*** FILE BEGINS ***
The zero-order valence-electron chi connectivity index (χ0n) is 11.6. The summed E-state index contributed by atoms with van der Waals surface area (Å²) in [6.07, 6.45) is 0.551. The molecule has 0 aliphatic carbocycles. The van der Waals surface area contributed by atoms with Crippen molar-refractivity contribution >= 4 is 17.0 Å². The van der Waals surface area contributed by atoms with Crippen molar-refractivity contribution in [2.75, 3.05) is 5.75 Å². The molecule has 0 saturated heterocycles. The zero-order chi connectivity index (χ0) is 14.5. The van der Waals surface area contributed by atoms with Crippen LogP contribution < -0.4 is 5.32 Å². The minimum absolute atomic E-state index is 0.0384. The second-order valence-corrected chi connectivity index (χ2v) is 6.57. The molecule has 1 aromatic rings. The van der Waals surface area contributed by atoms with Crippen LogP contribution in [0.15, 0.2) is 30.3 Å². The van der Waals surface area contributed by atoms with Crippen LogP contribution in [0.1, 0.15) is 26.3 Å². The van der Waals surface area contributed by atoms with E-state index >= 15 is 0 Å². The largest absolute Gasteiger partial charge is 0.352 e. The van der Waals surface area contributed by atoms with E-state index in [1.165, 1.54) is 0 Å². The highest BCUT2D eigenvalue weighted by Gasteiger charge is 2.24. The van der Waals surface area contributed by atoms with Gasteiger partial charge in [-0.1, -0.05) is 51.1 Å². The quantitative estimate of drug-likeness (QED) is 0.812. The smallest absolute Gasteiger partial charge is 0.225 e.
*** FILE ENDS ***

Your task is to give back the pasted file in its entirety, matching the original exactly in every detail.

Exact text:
The zero-order valence-electron chi connectivity index (χ0n) is 11.6. The summed E-state index contributed by atoms with van der Waals surface area (Å²) in [6.07, 6.45) is 0.551. The molecule has 0 aliphatic carbocycles. The van der Waals surface area contributed by atoms with Crippen molar-refractivity contribution >= 4 is 17.0 Å². The van der Waals surface area contributed by atoms with Crippen molar-refractivity contribution in [2.75, 3.05) is 5.75 Å². The molecule has 0 saturated heterocycles. The zero-order chi connectivity index (χ0) is 14.5. The van der Waals surface area contributed by atoms with Crippen LogP contribution < -0.4 is 5.32 Å². The minimum absolute atomic E-state index is 0.0384. The second-order valence-corrected chi connectivity index (χ2v) is 6.57. The molecule has 1 aromatic rings. The van der Waals surface area contributed by atoms with Crippen LogP contribution in [0.15, 0.2) is 30.3 Å². The van der Waals surface area contributed by atoms with Crippen LogP contribution in [0.1, 0.15) is 26.3 Å². The van der Waals surface area contributed by atoms with E-state index >= 15 is 0 Å². The largest absolute Gasteiger partial charge is 0.352 e. The van der Waals surface area contributed by atoms with E-state index in [1.165, 1.54) is 0 Å². The highest BCUT2D eigenvalue weighted by Gasteiger charge is 2.24. The van der Waals surface area contributed by atoms with Gasteiger partial charge in [-0.1, -0.05) is 51.1 Å². The quantitative estimate of drug-likeness (QED) is 0.812. The smallest absolute Gasteiger partial charge is 0.225 e.